Once those runs begin, Osborne says, the nurse's likelihood of dying rises by 10 percent with every minute that blood flow remains blocked.
If the patient survives, Osborne adds, the scarring and damage to his heart muscle will likely weaken it -- increasing the prospects that his heart will fail before too long.
But the patient is undaunted.
He sinks an IV line into his own arm, chews a full-strength aspirin, and puts himself on a trio of first-line medications for heart attack: a tablet of the anti-platelet drug clopidogrel (known commercially as Plavix), a dose of nitroglycerine under the tongue, and an IV bag of the blood thinner heparin.
Then, he assembles a McGyver-esque toolkit of emergency cardiology medicines.
There's a clot-busting drug called tenecteplase, which is in limited use nowadays as cardiologists make wider use of clot-retrieval devices in hospital cath labs. Syringes of adrenaline, atropine and amiodorone are prepared to stimulate and stabilize the faltering currents of a heart muscle starved of oxygen. An opioid pain medication is added to the mix, because things could go south in a hurry.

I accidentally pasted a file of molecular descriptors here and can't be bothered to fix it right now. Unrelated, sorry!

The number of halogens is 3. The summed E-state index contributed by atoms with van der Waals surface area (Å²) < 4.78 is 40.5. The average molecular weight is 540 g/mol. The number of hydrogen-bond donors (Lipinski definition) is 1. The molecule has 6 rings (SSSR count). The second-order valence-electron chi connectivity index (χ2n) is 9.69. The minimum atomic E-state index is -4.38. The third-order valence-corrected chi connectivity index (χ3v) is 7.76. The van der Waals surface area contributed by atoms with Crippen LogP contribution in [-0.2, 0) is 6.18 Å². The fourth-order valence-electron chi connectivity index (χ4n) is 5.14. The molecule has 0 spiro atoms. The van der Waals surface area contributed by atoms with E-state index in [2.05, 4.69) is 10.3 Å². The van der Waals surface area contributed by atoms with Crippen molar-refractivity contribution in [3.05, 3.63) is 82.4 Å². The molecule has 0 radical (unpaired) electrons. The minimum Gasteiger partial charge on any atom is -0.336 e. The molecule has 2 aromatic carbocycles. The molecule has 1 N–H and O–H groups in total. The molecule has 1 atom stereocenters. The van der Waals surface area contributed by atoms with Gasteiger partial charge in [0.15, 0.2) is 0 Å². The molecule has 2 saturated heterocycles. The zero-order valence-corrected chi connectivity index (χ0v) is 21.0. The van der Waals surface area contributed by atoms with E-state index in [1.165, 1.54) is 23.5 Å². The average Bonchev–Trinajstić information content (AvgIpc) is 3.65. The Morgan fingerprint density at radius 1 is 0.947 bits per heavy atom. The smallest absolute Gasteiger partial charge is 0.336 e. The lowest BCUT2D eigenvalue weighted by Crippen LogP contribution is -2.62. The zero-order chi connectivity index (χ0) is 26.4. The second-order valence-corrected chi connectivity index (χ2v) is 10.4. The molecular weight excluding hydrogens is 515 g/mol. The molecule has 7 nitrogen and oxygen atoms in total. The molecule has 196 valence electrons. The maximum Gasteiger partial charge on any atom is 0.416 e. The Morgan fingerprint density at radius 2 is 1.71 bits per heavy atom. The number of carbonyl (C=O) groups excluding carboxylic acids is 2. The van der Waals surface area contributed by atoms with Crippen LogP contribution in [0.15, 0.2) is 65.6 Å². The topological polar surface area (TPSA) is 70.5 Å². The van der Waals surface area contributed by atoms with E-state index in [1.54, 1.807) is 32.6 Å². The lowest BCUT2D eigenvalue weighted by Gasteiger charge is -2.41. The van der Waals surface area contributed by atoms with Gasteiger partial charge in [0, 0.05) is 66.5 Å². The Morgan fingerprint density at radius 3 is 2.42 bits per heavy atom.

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Finally, the ailing man attaches defibrillator pads to his own chest, ready to shock his heart back into rhythm if that becomes necessary.
But then a reprieve: The tenecteplase, a so-called thrombolytic drug bioengineered from the ovarian cells of Chinese hamsters, seems to have succeeded in dissolving the clot. There was only a 50-50 chance that this would work.
Even better: The nurse has not suffered bleeding in the brain, the drug's most fearsome side effect. This occurs in 5 percent to 7 percent of patients and can cause a potentially devastating stroke.
"Do not try this at home, kids," warns Dr. Osborne.